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DPP uses Taiwan people’s health as bargaining chip

Taiwan’s Fukushima food ban lifting viewed from mainland China

Photo taken on July 21, 2019 from Xiangshan Mountain shows the Taipei 101 skyscraper in Taipei, China’s Taiwan.

February 25, 2022

The Taiwan authorities formally lifted the ban on food imports from Japan’s Fukushima and four other prefectures on Monday. The ban was imposed after the Fukushima nuclear disaster in 2011.

The island authorities’ move is similar to the ruling Democratic Progressive Party’s decision in 2021 to lift the restrictions on the import of pork with ractopamine, a feed additive harmful to human health, from the United States. In fact, it is also to please the US that the DPP is opening up the island’s market to food products from Fukushima ignoring the high risk of nuclear contamination.

By ignoring the health concerns about the food products from Fukushima, the DPP is putting Taiwan residents’ health and lives in danger.

After a devastating earthquake-triggered tsunami caused a meltdown of three of the Fukushima Daiichi nuclear power plant’s six nuclear reactors on March 11, 2011, governments around the world imposed restrictions on food imports from five Japanese prefectures-Fukushima, Ibaraki, Tochigi, Gunma and Chiba. The Taiwan authorities imposed the ban in late March that year.

Yet since taking power in 2016, the DPP has been trying to lift the ban in exchange for Japan’s support for its “Taiwan independence” agenda. In fact, the DPP has lifted the ban despite a 2018 referendum in which people voted overwhelmingly to continue the ban.

Ironically, the DPP won many Taiwan residents’ support because of its anti-nuclear stance. “Use love to generate electricity” was a slogan the DPP used at the time to lure people to its side. But since coming to power six years ago, the DPP in its bid to split the island from the motherland has reneged on its anti-nuclear promise.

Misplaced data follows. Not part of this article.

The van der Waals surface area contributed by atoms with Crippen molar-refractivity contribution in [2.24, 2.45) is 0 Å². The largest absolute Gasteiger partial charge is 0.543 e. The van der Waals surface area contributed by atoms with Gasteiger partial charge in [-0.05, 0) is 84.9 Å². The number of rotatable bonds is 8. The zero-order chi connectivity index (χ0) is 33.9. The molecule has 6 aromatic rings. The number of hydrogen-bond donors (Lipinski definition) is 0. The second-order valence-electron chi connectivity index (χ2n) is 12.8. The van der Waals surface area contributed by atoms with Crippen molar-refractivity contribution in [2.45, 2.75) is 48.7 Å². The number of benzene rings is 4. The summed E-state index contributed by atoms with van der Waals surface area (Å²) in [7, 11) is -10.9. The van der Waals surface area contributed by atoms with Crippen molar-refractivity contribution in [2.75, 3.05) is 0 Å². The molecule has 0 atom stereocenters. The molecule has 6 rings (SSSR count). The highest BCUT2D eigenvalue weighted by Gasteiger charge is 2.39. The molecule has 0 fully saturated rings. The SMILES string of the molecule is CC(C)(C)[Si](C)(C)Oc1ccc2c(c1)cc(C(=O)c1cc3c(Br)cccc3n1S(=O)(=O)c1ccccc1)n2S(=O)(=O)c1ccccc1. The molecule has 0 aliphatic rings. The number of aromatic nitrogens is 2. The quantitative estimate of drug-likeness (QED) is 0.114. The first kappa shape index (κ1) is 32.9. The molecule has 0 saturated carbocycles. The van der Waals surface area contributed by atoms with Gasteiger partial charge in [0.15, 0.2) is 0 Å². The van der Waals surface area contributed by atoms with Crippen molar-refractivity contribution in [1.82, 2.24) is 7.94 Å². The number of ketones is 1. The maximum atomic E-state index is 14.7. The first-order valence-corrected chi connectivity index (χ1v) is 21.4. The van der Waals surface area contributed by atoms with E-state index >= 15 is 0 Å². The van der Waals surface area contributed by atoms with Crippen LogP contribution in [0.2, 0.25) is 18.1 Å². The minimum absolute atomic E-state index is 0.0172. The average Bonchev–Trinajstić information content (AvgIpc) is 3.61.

The lifting of the ban on Fukushima food products in a desperate attempt to boost ties with Japan to counter the Chinese mainland is an apt example of the DPP’s subterfuge.

For the same reason, the DPP accepted US conditions and resumed the import of US pork, ignoring the health hazards it poses to Taiwan residents.

The DPP believes compromising food safety to get security guarantee from the US and Japan is very cost-effective. That’s why it used every possible trick to brainwash Taiwan residents and convince them that food products from those five Japanese prefectures are not “food with radioactivity” but “food with blessing”.

Also, the DPP has been claiming that the lifting of the ban will boost Taiwan’s chances of joining the Comprehensive and Progressive Agreement for Trans-Pacific Partnership. In fact, Chen Chi-chung, the official in charge of the island’s agriculture, said that with the withdrawal of the ban, the island’s imports from Japan will increase by a maximum of $70 million a year while Japan’s import of Taiwan’s pineapples-18,000 tons last year and 30,000 tons this year-alone will exceed that amount.

It seems the DPP considers eating nuclear-contaminated food in exchange for exporting pineapples a good deal. The DPP’s arbitrary and anti-people decision is the result of its obscurantist and narrow policies.

Many Taiwan residents still believe in the DPP’s propaganda to the extent of blindly following its diktats even though those diktats are against their well-being and interests. Those people who voted the DPP to power for the second time only to end up eating pork with ractopamine from the US and radiation-exposed food from Fukushima are swallowing their own bitter fruits.

The DPP’s rule is nothing but a reign of terror. A party which uses the health and lives of the people as a bargaining chip in exchange for the support of anti-China forces will become more brazen in its quest to fulfill its narrow benefits. So Taiwan residents who voted for the DPP have to suffer the consequences of their choice.

The author is deputy director of the Institute of Taiwan Studies, Beijing Union University.

https://global.chinadaily.com.cn/a/202202/25/WS6218136da310cdd39bc88c70.html

February 28, 2022 - Posted by | Fuk 2022 | , , ,

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